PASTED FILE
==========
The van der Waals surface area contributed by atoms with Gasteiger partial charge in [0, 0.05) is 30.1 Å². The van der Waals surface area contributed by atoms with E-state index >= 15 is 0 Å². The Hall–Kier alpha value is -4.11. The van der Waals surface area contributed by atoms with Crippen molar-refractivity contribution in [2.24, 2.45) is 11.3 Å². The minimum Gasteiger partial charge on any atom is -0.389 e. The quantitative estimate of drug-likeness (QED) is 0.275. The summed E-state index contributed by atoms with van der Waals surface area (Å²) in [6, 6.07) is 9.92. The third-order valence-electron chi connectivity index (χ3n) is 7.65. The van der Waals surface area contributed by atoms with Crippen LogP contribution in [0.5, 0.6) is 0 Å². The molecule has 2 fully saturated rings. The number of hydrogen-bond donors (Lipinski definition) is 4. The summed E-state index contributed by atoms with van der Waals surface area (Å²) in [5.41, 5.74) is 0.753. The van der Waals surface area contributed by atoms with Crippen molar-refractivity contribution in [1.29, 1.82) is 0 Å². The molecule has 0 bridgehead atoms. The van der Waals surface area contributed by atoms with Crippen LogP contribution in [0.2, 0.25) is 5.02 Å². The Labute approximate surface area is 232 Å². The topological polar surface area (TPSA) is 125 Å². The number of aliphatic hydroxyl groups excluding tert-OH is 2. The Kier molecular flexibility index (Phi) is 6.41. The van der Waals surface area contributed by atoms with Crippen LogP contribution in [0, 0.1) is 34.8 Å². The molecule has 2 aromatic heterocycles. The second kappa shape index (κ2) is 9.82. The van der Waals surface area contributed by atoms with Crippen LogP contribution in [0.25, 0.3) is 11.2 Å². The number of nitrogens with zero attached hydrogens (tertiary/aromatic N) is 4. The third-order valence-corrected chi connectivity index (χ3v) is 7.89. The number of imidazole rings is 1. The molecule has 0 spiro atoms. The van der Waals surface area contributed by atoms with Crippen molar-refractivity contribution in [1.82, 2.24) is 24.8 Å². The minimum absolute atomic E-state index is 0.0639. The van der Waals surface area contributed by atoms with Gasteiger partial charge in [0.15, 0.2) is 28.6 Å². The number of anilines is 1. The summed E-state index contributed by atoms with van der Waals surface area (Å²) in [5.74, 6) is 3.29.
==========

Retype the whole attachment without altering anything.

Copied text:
The van der Waals surface area contributed by atoms with Gasteiger partial charge in [0, 0.05) is 30.1 Å². The van der Waals surface area contributed by atoms with E-state index >= 15 is 0 Å². The Hall–Kier alpha value is -4.11. The van der Waals surface area contributed by atoms with Crippen molar-refractivity contribution in [2.24, 2.45) is 11.3 Å². The minimum Gasteiger partial charge on any atom is -0.389 e. The quantitative estimate of drug-likeness (QED) is 0.275. The summed E-state index contributed by atoms with van der Waals surface area (Å²) in [6, 6.07) is 9.92. The third-order valence-electron chi connectivity index (χ3n) is 7.65. The van der Waals surface area contributed by atoms with Crippen LogP contribution in [0.5, 0.6) is 0 Å². The molecule has 2 fully saturated rings. The number of hydrogen-bond donors (Lipinski definition) is 4. The summed E-state index contributed by atoms with van der Waals surface area (Å²) in [5.41, 5.74) is 0.753. The van der Waals surface area contributed by atoms with Crippen molar-refractivity contribution in [1.29, 1.82) is 0 Å². The molecule has 0 bridgehead atoms. The van der Waals surface area contributed by atoms with Crippen LogP contribution in [0.2, 0.25) is 5.02 Å². The Labute approximate surface area is 232 Å². The topological polar surface area (TPSA) is 125 Å². The number of aliphatic hydroxyl groups excluding tert-OH is 2. The Kier molecular flexibility index (Phi) is 6.41. The van der Waals surface area contributed by atoms with Crippen LogP contribution in [0, 0.1) is 34.8 Å². The molecule has 2 aromatic heterocycles. The second kappa shape index (κ2) is 9.82. The van der Waals surface area contributed by atoms with Crippen LogP contribution in [0.25, 0.3) is 11.2 Å². The number of nitrogens with zero attached hydrogens (tertiary/aromatic N) is 4. The third-order valence-corrected chi connectivity index (χ3v) is 7.89. The number of imidazole rings is 1. The molecule has 0 spiro atoms. The van der Waals surface area contributed by atoms with Crippen molar-refractivity contribution in [1.82, 2.24) is 24.8 Å². The minimum absolute atomic E-state index is 0.0639. The van der Waals surface area contributed by atoms with Gasteiger partial charge in [0.15, 0.2) is 28.6 Å². The number of anilines is 1. The summed E-state index contributed by atoms with van der Waals surface area (Å²) in [5.74, 6) is 3.29.